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Re: PROPOSED: interpretive guidelines regarding DFSG 3, modifiability, and invariant text

On Mon, Nov 26, 2001 at 10:52:43PM -0800, Thomas Bushnell, BSG wrote:
> Nope, the de facto exceptions have included such things as the Emacs
> manual *from day one*.  

To what extent is this true by design, and to what extent by accident?

I know some folks might find this horribly offensive, but many people
may have been (and perhaps many still are) unaware of this defacto
unmodifiable text in packages in main because they *don't read* the GNU

Horrors, some of them may not even use Emacs...

> Moreover, the DFSG applies to *software* by its own explicit terms,
> and we simply have never had (nor needed) to worry over much about
> other kinds of material.  Things which do not directly impact the
> freedom of *software* are separate.

True; hence the fact that one position I'm comfortable with is an
iron-fisted interpretation of the DFSG.  If Debian packages it, it's
software.  If you don't meet the DFSG, you can't be part of Debian.
Many potential GNU FDL-licensed works, including the GNU Manuals, run
afoul of the most reasonable reading of DFSG 3.  Hence my efforts at
compromise.  I don't think that the exclusion of GNU Manuals from the
Debian distribution is a desirable end.  However, if Debian has to
"purchase" the GNU Manuals' inclusion in main by bartering away its
right to prevent egregious abuses of DFSG 3, I'm comfortable falling
back on my stricter standard.

Debian's priorities are its users and Free Software.  Debian will remain
100% Free Software.

If Free Documentation is not to play by the same rules as Free Software,
so be it.

Hence the appeal to me of the OPL, with the optional clauses verboten.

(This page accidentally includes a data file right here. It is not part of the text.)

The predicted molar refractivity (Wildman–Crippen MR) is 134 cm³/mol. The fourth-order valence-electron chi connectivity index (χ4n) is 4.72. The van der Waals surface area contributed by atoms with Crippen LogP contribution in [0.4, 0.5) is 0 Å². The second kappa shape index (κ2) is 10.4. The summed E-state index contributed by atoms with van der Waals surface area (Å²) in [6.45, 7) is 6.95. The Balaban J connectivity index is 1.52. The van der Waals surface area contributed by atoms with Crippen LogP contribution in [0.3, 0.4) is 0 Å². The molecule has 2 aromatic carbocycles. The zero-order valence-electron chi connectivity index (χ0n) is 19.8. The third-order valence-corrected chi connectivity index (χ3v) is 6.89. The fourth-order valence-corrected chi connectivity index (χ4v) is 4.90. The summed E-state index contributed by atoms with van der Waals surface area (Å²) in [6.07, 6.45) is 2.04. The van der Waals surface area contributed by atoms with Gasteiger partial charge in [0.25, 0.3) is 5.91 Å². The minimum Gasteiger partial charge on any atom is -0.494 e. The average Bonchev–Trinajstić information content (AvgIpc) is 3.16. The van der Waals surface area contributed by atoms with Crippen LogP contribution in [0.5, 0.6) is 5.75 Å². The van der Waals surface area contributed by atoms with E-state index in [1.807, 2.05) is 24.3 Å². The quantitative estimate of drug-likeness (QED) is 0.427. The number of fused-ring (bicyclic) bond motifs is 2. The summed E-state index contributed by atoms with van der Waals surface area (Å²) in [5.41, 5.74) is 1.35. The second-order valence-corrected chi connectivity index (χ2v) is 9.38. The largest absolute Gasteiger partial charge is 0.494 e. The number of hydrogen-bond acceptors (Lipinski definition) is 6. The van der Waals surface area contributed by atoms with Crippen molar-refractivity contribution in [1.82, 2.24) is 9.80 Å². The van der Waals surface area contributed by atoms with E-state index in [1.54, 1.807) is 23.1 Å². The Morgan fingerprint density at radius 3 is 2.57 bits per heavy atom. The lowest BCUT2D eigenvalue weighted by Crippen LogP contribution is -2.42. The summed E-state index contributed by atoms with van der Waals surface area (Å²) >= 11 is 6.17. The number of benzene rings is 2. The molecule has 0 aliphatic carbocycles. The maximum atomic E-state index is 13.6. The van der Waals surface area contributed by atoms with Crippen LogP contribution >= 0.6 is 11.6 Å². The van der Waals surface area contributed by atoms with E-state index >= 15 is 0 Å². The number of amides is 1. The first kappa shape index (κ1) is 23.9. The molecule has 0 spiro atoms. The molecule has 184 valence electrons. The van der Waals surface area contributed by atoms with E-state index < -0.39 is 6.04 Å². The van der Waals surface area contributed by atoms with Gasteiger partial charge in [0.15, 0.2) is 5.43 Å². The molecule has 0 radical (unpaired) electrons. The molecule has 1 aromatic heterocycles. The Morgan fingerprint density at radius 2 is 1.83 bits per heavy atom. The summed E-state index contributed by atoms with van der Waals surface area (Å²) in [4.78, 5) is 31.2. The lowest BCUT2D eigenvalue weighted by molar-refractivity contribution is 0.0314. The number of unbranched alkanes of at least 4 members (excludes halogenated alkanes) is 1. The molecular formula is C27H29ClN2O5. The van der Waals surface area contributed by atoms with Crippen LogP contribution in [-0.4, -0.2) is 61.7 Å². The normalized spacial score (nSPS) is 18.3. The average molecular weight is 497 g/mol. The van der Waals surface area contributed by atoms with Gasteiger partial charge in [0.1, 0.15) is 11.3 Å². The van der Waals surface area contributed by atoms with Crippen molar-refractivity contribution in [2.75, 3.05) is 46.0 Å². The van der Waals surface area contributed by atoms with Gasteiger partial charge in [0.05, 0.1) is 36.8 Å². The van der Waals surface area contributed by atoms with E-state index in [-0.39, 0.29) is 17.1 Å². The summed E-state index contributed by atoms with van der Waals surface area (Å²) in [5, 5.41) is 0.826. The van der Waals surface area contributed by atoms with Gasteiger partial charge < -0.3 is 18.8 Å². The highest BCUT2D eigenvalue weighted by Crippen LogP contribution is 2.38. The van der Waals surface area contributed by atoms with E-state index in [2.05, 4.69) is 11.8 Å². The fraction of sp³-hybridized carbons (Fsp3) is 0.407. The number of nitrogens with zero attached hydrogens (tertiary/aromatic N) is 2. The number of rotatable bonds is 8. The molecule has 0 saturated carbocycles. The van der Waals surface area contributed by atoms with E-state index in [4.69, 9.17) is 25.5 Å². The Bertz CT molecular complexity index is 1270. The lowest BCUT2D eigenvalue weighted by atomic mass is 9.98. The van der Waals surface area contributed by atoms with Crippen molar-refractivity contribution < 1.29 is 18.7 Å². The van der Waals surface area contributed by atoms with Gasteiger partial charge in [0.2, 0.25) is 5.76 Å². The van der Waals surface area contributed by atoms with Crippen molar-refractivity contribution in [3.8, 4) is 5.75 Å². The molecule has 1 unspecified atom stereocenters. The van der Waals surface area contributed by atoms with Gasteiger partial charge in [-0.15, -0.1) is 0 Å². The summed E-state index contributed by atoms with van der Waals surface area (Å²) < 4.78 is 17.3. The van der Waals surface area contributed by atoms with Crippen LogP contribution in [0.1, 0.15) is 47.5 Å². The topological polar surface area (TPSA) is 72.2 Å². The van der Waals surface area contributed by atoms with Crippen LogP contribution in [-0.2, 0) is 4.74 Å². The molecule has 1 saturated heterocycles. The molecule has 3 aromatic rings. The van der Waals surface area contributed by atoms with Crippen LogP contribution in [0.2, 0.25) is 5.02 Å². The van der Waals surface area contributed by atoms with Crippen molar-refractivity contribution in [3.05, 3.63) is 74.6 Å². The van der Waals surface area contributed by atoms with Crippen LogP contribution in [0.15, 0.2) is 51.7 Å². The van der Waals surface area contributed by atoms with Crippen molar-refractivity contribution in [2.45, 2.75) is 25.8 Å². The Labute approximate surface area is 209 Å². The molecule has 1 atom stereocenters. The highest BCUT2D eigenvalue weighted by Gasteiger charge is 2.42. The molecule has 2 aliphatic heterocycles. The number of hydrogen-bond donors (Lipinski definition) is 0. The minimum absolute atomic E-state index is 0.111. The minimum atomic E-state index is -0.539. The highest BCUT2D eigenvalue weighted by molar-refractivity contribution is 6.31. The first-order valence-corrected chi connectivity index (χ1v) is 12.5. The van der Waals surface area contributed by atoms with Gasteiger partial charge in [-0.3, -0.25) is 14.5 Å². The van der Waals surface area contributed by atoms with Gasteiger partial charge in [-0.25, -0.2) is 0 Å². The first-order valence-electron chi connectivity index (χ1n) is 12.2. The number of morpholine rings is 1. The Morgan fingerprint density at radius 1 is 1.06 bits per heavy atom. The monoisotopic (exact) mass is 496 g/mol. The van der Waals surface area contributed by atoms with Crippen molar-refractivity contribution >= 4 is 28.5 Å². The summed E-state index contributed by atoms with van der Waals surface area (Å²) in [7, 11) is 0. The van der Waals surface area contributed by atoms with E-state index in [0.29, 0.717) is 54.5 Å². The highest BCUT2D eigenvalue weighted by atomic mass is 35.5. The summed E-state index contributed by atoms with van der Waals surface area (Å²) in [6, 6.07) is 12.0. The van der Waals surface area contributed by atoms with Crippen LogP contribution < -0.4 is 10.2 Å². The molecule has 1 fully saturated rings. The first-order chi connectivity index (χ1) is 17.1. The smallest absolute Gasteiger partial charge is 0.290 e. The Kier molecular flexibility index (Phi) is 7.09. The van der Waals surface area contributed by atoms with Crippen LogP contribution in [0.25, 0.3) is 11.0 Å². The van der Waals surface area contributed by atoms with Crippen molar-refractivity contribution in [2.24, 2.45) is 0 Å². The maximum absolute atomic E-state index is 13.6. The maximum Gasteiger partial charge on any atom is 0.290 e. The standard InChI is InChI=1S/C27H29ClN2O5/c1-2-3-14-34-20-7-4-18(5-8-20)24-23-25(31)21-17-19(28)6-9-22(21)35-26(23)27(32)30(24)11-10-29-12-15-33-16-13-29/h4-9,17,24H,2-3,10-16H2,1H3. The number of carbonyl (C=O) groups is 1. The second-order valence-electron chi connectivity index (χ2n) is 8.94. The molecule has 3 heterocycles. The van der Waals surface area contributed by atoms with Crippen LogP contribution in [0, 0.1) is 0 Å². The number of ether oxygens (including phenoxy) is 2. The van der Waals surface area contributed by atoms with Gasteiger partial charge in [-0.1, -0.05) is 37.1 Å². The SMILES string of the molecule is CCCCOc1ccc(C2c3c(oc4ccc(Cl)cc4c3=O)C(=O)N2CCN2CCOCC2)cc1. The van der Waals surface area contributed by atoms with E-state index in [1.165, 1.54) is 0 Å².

> That aside, I agree completely that we should try to avoid
> non-modifiable text where we can, but that comprimises about this do
> not implicate our core principles they way they would when it comes to
> software. 

I disagree.  I think there's a much fuzzier line between software and
documentation than you seem to.  See my earlier messages for many

> > I agree with this, however I think you need to consider the possibility
> > of things other than text being held unmodifiable.  Shall we permit that
> > or not?
> What sorts of things do you have in mind?

Images of corporate logos, which may be trademarked.  That's just one
example.  At least in the U.S., people can attempt to assert trademark
over all sorts of things.  I think NBC has successfully done so with
their little arpeggiated triad, as ridiculous as this sounds.

> If we must have a "bright line" principle, then I would prefer one
> expressed as a percentage of total size of the package, and which does
> not depend on the sort of package or text involved.

I agree with the former part.  Hence my efforts to equate text with
non-text, and eliminate ambiguity when it comes to textual layout.  With
the latter, I'm not so sure.  I like the existing strict standard that
we apply to packages currently in main (notwithstanding some of the GNU
documentation that remains in main simply because no one has made a fuss
about it yet).  I'd like to keep that strict standard where it already

G. Branden Robinson                |     Never attribute to malice that
Debian GNU/Linux                   |     which can be adequately explained
branden@debian.org                 |     by stupidity.
http://people.debian.org/~branden/ |

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